The Great Stalin plan for the transformation of nature embodied the materialistic doctrine of ‘unconditional cognition’ of its regularities. Inspired by the calculations of scientific management, nature should not have obstructed, but promoted the construction of communism. The transformation of nature had a dual meaning: it was meant to be not only the colonization of territories with a change in the composition of the flora and fauna that inhabited them, but also the projected ‘redesign’ of nature of plants and animals in order to obtain more productive life forms. The agrobiological concept of parallel progress of human and Earth played a key role here: industrial development of humankind did not mean exhaustion of natural resources. On the contrary, the possible imbalance was filled by engineering ingenuity—the creation of countless new ways of cultivating species.
In his work, titled Green Building, Valentin Mindovsky describes the ‘garden city’ as ‘a small detail of the Great Stalin plan for the transformation of nature’. This project called for artificial landscaping of industrial ‘insides’ of the Berezniki city: it aimed to create parks and gardens with abundant greenery, necessary for comfortable life of people near toxic enterprises. In this sense, Berezniki Garden City was indeed a ‘small detail’—a repetition of the large plan on a smaller scale in order to eliminate the negative consequences that Stalin's transformation, both in its ‘natural’ and industrial manifestation, has managed to inflict change to the Soviet territories. In his books on green building, Mindovsky, admiring the importance of plants in building communist cities, also describes their key involvement in human development. ‘Love for green is an important element of communist education’, Mindovsky wrote. Plants are a necessary green cushion, a cradle for the emergence of human culture, ecological balance (protection through green spaces from the harmful effects of industrial emissions), and the necessary balance between body and emotions for workers. Mindovsky's theory is the theory of building the very body of communism—an interspecies productive union of proletarians. In this sense, the very idea of a nursery garden was built on the absence of a division into domestic/non-home, as well as a division into political and non-political. The species composition of the garden was largely based on ‘artificial selection’ or cultivation experiments. Ideally, Mindovsky saw that every worker should enter into an alliance with the plant—every home should take care of the trees, bushes and flower beds surrounding it, and thus take an active part in the green construction and creation of the garden city.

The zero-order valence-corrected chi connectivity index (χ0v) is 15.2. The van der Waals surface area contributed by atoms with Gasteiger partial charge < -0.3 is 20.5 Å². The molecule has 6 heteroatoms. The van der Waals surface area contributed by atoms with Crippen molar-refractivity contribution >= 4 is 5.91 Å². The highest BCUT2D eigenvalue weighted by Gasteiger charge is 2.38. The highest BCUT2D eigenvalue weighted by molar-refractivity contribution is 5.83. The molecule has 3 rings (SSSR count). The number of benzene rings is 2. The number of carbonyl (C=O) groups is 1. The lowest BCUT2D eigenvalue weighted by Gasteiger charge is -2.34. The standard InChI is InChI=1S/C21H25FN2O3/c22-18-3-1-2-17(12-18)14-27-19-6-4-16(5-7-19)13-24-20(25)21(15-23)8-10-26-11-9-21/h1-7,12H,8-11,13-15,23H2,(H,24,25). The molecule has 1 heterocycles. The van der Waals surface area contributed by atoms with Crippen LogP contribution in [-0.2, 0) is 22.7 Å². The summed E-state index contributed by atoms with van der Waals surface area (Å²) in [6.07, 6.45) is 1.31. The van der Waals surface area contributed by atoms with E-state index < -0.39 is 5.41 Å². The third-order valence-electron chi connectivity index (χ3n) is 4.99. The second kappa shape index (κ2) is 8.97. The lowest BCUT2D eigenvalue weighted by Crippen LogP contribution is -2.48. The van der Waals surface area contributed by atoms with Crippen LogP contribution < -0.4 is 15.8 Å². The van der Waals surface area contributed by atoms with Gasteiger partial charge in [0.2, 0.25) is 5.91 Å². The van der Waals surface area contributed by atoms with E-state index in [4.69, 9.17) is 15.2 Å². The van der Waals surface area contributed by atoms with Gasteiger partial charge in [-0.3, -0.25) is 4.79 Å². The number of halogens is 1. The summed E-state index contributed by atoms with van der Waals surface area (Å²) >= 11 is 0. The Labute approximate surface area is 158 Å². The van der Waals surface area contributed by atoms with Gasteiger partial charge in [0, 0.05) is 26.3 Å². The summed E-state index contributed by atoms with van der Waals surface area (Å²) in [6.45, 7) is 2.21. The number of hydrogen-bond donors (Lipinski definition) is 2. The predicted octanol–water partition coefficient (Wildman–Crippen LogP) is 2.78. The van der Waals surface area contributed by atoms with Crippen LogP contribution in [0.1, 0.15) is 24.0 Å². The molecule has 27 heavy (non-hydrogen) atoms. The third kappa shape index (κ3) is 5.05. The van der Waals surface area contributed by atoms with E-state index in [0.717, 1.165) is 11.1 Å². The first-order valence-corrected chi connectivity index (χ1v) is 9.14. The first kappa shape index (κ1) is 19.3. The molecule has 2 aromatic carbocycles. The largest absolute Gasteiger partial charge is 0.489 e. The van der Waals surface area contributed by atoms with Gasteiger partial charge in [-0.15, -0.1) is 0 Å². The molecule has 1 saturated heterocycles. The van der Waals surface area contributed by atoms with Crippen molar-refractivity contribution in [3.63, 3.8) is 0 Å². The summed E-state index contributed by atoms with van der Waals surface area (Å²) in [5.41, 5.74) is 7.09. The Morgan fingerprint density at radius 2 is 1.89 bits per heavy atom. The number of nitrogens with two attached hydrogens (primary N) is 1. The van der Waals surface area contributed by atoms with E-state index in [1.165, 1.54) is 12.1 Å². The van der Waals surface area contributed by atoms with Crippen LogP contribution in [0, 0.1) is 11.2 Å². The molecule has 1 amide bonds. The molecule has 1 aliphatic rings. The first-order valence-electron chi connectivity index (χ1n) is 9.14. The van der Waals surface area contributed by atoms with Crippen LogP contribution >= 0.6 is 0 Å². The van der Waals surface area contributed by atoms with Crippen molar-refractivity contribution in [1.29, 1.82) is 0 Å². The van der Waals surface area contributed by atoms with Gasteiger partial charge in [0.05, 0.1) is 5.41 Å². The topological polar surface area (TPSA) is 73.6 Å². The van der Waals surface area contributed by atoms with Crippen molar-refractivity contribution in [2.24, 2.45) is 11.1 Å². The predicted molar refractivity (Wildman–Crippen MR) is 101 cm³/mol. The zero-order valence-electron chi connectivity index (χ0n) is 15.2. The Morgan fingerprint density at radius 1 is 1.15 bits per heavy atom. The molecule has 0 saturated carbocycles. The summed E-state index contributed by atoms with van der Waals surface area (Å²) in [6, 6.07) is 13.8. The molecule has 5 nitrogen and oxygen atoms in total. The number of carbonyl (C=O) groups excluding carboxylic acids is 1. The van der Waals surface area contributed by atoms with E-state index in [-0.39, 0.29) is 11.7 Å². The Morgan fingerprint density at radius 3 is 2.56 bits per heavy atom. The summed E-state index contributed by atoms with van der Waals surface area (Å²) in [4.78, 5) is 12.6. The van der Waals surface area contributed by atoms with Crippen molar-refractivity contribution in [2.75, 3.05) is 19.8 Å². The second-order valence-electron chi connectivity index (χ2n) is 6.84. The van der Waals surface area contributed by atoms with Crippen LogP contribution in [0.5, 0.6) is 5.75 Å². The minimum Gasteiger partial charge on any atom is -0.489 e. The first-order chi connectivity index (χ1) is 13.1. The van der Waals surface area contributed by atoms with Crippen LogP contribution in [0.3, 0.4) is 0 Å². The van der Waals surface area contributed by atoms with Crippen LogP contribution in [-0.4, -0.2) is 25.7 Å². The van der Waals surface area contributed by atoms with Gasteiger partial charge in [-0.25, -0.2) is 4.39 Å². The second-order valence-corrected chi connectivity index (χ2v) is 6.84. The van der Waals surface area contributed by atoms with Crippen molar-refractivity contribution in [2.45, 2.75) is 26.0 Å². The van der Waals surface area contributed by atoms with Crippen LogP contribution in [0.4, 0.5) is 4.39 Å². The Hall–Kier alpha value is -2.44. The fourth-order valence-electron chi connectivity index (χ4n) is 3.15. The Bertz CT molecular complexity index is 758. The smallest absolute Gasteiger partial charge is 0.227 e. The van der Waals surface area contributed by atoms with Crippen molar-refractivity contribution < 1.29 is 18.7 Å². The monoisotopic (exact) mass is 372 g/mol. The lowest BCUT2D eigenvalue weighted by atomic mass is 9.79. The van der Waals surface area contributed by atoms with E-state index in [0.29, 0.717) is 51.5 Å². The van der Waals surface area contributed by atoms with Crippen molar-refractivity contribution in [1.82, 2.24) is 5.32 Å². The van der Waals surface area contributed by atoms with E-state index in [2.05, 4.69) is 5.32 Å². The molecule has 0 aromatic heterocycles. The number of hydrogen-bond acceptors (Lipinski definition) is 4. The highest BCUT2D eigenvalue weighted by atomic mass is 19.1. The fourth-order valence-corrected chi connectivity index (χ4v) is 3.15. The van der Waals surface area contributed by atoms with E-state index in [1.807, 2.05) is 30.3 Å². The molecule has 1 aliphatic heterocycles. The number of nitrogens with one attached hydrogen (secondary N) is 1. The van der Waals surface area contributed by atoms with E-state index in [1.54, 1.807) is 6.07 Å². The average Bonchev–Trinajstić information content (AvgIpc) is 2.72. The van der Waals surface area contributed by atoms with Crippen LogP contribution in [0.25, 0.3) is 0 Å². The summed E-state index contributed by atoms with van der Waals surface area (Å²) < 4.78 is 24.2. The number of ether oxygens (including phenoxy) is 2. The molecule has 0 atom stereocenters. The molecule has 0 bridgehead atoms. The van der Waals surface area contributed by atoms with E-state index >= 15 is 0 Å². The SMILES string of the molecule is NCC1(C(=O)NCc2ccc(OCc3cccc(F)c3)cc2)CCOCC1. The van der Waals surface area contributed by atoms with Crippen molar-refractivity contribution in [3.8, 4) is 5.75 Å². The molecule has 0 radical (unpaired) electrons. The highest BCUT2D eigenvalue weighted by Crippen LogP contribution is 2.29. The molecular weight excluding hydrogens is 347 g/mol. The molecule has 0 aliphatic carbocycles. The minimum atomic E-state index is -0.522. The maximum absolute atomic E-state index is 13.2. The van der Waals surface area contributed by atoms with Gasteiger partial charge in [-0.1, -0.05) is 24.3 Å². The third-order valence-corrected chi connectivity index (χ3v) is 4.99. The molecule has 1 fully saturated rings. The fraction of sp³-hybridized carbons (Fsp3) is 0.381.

286 million years ago, this was the bottom of an ancient sea. Its drying contributed to the formation of the Verkhnekamsk potassium-magnesium salts deposit and the emergence of the potash industry. Since the 1930s, the rate of industrial production has increased. The potash plants were rapidly recovering the ancient time deposited in the folds of mineral salts. Non-human time, which was longer than human history, was spent on a massive scale on people's daily needs. With no less of a haste the industrial buzz of factories and plants was throwing wastes from processing of ancient history of the Earth into the atmosphere, and cavities in the Earth's crust, which mines created, threatened to subsidize the landscape. In the face of the consequences of industrial development, a human turned from an engineer of nature into a creature capable of conceiving or thriving. Moreover, the city itself became a plant that could take root in exhausted areas or die. All of this revealed human's deep dependence on the plant world, which—by prolonging gaps in the atmosphere, soil, and lungs with abundant blooms—provided them with a material and biological existence.